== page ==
While we have focused the majority of our efforts on U.S. operations, where our footprint is the largest, we are making great strides to improve the energy efficiency of our stores worldwide. For example, our Mexico operations have begun building wastewater treatment plants for all certain new Supercenters, Sam’s Clubs, Mi Bodega Aurreras and Superamas, which saved more than 1.1 million cubic meters of potable water from 2004 to 2006. Additionally, a "two-thirds" lighting program helped us reduce in-store lighting by 33 percent and electricity consumption by 6,000 megawatt hours (MWh) in our Ontario, Canada stores during 2006.
In August of 2007, ASDA opened its first store with a sustainable timber frame. The store, located in Shaw, Oldham, marks ASDA’s commitment to investing in and piloting new environmental technologies over the coming years. The 35,000-square-foot structure is situated within the old Dawn Mill – a 105-year-old brick cotton mill, which formerly housed a clothing outlet. By using wood from certified sources rather than steel, the building’s design eliminated the need for 500 tons of steel and will save 450 tons of carbon emissions. The store will also be 20 percent more energy efficient.
We are proud of what we have accomplished in this space, but we can’t ignore the fact that our carbon emissions increase as we build more stores, Clubs and distribution centers. In the United States, the energy needed to operate buildings accounts for roughly two-thirds of our electricity and more than 35 percent of the air pollution we emit. To move the carbon needle, we need to work together as an industry, a nation and a world to push for innovation in alternative sources of energy. As it stands, alternative sources are still more costly and far less available than carbon-based fuels, and without innovation and collaboration, this reality will not change.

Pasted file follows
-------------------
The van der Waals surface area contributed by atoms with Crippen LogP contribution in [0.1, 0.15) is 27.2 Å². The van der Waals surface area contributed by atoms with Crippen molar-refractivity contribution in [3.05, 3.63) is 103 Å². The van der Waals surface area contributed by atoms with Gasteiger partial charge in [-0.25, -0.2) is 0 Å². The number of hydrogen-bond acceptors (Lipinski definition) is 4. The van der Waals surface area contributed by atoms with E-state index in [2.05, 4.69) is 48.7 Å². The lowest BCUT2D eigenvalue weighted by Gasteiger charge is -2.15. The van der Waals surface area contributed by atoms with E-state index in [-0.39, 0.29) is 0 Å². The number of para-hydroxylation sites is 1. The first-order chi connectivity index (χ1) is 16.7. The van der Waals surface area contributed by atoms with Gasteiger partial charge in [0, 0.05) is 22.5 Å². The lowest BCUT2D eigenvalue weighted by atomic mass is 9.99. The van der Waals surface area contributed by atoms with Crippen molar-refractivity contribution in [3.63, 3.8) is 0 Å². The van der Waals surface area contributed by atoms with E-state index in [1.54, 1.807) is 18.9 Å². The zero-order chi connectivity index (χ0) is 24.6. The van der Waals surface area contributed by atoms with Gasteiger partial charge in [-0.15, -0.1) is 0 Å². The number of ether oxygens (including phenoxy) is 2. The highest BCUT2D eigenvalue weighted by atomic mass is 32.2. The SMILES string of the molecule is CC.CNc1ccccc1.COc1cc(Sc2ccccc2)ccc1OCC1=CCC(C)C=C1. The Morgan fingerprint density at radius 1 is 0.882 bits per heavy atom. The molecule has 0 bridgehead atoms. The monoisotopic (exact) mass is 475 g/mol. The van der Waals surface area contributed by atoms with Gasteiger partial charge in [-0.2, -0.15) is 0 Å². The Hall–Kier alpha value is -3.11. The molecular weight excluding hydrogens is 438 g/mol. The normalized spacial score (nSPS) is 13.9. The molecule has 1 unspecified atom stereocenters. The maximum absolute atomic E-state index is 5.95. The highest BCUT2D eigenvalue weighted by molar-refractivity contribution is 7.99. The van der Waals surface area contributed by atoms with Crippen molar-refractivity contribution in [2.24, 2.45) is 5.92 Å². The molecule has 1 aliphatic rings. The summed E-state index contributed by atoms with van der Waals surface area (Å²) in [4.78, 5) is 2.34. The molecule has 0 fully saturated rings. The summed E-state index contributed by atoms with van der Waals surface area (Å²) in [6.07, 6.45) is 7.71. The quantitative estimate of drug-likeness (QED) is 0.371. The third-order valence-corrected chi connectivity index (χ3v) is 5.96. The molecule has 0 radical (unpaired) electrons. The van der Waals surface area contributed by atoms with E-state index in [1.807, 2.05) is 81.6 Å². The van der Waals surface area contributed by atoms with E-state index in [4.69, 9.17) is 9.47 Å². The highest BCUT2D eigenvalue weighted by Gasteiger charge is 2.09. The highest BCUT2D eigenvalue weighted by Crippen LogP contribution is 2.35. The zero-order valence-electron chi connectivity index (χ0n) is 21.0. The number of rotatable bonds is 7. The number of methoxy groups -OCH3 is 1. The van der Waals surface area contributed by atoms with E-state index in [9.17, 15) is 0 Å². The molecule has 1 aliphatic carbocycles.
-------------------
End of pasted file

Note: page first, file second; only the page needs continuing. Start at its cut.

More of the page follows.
Wal-Mart Video Center
Solar Power Pilot Project
As part of a pilot project to determine solar power viability for Wal-Mart, we recently announced a major project to produce solar power on the roofs of our stores for 22 combined Wal-Mart locations in California and Hawaii. The total solar power production from these sites is estimated to be as much as 17 million kWh (kilowatt-hours) per year and will help reduce greenhouse gas emissions by approximately 8,000 to 10,000 metric tons per year. On average, the typical solar photovoltaic (PV) system will provide up to 20.5 percent of the electricity needs of the store. Installation of the first system began on August 27, 2007 at the Santa Ana, Calif. Wal-Mart.
Sharing our Learnings
What we learn from our experimental and high-efficiency stores should not just remain within our own four walls. To truly be a leader, we must share what we learn with the industry and the marketplace. To that end, we have actively invited our competitors and others to tour our stores and openly shared our engineering specifications and learnings with competitors, universities and government officials. We recently installed the first CO2 closed-loop secondary refrigeration system in a U.S. Sam’s Club, and many of our direct competitors came to see it. Internally, we recognize the need to do better at leveraging our knowledge as a company. So today we’re developing an internal portal where international units can collaborate, as well as share plans and lessons learned.